Guest Post by Sylvia Bernstein from The Aquaponic Source
Starting up your aquaponics system (cycling) is a straightforward process if you know what to look for and have a procedure to follow. In a nutshell, you add ammonia to your aquaponic environment, and over time naturally occurring nitrifying bacteria “find” your system, establish themselves, and proceed to convert the toxic ammonia first to nitrites and then to harmless nitrates.
Fish are the obvious source of ammonia since their waste is the eventual fuel that feeds any aquaponics system. Fish excrete ammonia through their gills during their respiratory process, which if left unchecked, will increase in concentration and will eventually poison the fish.
The alternative is called fishless cycling, i.e. getting ammonia into your system by some means other than from fish. This technique has a few major advantages. First, there is much less stress involved (for you and the fish) because you are not trying to keep anybody alive during the process. Because of this, you need be much less concerned about pH since the pH must only be kept in a range that facilitates cycling without consideration for the safety of the fish.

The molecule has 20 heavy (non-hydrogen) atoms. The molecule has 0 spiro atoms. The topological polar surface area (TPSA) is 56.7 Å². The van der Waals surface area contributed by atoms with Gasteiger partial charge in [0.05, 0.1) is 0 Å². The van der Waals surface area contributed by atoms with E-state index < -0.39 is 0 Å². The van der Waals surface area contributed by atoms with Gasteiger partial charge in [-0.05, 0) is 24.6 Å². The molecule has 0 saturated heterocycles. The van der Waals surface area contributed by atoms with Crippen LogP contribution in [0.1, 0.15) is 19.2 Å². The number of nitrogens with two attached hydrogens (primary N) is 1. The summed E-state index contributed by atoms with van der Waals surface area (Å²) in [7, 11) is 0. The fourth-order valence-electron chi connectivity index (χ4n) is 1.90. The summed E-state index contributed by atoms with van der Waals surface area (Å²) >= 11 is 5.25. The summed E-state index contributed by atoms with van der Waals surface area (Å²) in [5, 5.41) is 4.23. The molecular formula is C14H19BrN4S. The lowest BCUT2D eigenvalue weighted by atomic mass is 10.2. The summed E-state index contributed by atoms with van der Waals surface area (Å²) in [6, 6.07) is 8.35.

Second, because you can elevate the ammonia concentration to a much higher level than would be safe for fish, you can cycle your system in much less time (generally 10 days to 3 weeks versus 4 to 6 weeks when you cycle with fish) and end up with a more robust bacteria base once you are cycled. The practical result of this is that you can fully stock your tank once cycling is complete, versus gradually increasing the stocking levels as is recommended when cycling with fish. This is especially beneficial to those who are growing aggressive or carnivorous fish because they are less likely to attack each other if everyone is introduced to the tank at the same time.